“Two years ago, the city invested in a recreation master plan. This project was the first step in that plan and we have a few things in mind to add other city assets like our civic center – we plan to add an aquatics section with an indoor pool and waterslide.
We got a $40 million bond to finance the project. It was welcomed by city council and many in the community. Everyone bought in and believed in the project. It’s hard to argue about investing in kids and recreation. Don’t get me wrong, I have my fair share of critics. It helped that we didn’t have to create a new tax or anything like that. We’re confident in our ability to pay it back with the help of the additional revenue the park brings. Our tax base will grow.”
“It is more popular than I ever dreamed that it was possible, and it’s created challenges. The biggest thing is… we knew it would attract baseball and softball teams, and we were confident with our product. We felt like we had built a facility that was not going to be second to very many at all. But our teenagers have fallen in love with the park. Literally, a couple hundred every evening come to play beach volleyball. They also fell in love with the game of pickleball and the basketball court. We were not expecting it. It’s a park that was designed for the entire family unit. From the playground to the fields to tennis, pickleball, beach volleyball, basketball to the event center. It has a lot of features that were designed for the entire family. We did not anticipate the outpouring of teenagers.”
“First of all, you have to be able to afford it. I have a city clerk and finance director I lean on heavily. I would not take this to council until she gave me a heads up financially. I’ve focused on building a great team and surrounding myself with people who work hard, can depend on each other and are smarter than me.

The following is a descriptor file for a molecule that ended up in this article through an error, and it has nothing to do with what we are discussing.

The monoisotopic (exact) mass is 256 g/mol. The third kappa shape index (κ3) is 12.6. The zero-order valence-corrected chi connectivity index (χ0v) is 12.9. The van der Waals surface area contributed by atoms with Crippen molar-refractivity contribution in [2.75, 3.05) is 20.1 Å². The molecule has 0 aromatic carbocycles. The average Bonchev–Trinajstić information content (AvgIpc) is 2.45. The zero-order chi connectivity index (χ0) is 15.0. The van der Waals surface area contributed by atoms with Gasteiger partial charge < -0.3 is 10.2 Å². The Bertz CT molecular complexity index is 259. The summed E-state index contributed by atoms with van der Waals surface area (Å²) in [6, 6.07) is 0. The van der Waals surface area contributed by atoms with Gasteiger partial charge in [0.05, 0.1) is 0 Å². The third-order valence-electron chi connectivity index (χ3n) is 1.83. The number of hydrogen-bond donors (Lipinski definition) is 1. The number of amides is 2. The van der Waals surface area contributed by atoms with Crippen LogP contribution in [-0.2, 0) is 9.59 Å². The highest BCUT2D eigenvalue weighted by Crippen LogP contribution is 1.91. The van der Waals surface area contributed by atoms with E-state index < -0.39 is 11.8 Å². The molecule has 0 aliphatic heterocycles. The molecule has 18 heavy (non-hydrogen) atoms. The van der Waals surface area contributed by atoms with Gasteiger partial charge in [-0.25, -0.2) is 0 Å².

In my mind, we got one chance to do this right. It was critical. We also made the decision to outsource the operations of the park to a professional management group.
We are focused on maximizing usage while at the same time taking care of the local residents. That’s truly why we built it. We hope for it to do great things. With the new park, we’ll be able to do new things, plan new activities. Gardendale is a small town, but we’re also the largest city in Jefferson County which means a lot of people in smaller cities come to us for their quality of life. For their kids and ours – I want them to be able to play.
I took a chance, and it wasn’t easy. I’m not typically a risk taker, I’m pretty conservative. I felt like that was the right thing to do. We made a commitment to help kids through education and recreation. Every time I go in there, someone puts their arm around me and says they’re so thankful for the new park. That’s why I do what I do; to try to make Gardendale a better place to raise your family. There’s not a community in the country that would not be proud to have this park. You just have to be prepared to deal with the challenges, and that’s about trying to accommodate everyone that’s trying to use it because it’s so stinkin’ nice.”